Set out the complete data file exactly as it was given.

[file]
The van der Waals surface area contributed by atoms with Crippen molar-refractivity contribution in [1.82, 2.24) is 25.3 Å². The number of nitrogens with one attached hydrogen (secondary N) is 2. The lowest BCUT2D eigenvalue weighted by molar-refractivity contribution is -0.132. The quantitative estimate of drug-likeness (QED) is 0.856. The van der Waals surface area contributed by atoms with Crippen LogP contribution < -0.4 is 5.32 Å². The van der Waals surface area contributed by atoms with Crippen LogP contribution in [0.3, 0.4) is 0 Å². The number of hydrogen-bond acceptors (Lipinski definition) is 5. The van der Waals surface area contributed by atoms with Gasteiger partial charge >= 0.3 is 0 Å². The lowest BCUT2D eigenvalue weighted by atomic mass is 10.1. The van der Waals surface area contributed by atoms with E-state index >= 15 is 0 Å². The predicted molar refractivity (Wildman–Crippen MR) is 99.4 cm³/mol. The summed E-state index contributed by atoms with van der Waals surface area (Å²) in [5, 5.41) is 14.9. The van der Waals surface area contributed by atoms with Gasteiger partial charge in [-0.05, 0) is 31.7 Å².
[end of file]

The van der Waals surface area contributed by atoms with Crippen molar-refractivity contribution in [1.82, 2.24) is 25.3 Å². The number of nitrogens with one attached hydrogen (secondary N) is 2. The lowest BCUT2D eigenvalue weighted by molar-refractivity contribution is -0.132. The quantitative estimate of drug-likeness (QED) is 0.856. The van der Waals surface area contributed by atoms with Crippen LogP contribution < -0.4 is 5.32 Å². The van der Waals surface area contributed by atoms with Crippen LogP contribution in [0.3, 0.4) is 0 Å². The number of hydrogen-bond acceptors (Lipinski definition) is 5. The van der Waals surface area contributed by atoms with Gasteiger partial charge >= 0.3 is 0 Å². The lowest BCUT2D eigenvalue weighted by atomic mass is 10.1. The van der Waals surface area contributed by atoms with E-state index >= 15 is 0 Å². The predicted molar refractivity (Wildman–Crippen MR) is 99.4 cm³/mol. The summed E-state index contributed by atoms with van der Waals surface area (Å²) in [5, 5.41) is 14.9. The van der Waals surface area contributed by atoms with Gasteiger partial charge in [-0.05, 0) is 31.7 Å².